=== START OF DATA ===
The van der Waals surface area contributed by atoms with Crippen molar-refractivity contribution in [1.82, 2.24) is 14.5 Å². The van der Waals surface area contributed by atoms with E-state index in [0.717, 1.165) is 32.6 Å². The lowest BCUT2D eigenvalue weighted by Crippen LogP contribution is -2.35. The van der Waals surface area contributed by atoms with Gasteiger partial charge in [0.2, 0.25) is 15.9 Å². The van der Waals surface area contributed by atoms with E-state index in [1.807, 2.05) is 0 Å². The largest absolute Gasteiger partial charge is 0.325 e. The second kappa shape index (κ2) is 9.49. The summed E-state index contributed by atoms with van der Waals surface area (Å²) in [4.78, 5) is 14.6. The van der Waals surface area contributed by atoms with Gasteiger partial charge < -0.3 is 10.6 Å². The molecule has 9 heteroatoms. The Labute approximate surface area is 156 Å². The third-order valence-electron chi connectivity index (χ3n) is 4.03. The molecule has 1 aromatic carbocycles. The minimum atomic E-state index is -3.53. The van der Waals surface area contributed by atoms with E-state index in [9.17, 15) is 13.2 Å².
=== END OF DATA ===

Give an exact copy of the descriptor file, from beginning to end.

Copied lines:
The van der Waals surface area contributed by atoms with Crippen molar-refractivity contribution in [1.82, 2.24) is 14.5 Å². The van der Waals surface area contributed by atoms with E-state index in [0.717, 1.165) is 32.6 Å². The lowest BCUT2D eigenvalue weighted by Crippen LogP contribution is -2.35. The van der Waals surface area contributed by atoms with Gasteiger partial charge in [0.2, 0.25) is 15.9 Å². The van der Waals surface area contributed by atoms with E-state index in [1.807, 2.05) is 0 Å². The largest absolute Gasteiger partial charge is 0.325 e. The second kappa shape index (κ2) is 9.49. The summed E-state index contributed by atoms with van der Waals surface area (Å²) in [4.78, 5) is 14.6. The van der Waals surface area contributed by atoms with Gasteiger partial charge < -0.3 is 10.6 Å². The molecule has 9 heteroatoms. The Labute approximate surface area is 156 Å². The third-order valence-electron chi connectivity index (χ3n) is 4.03. The molecule has 1 aromatic carbocycles. The minimum atomic E-state index is -3.53. The van der Waals surface area contributed by atoms with E-state index in [9.17, 15) is 13.2 Å².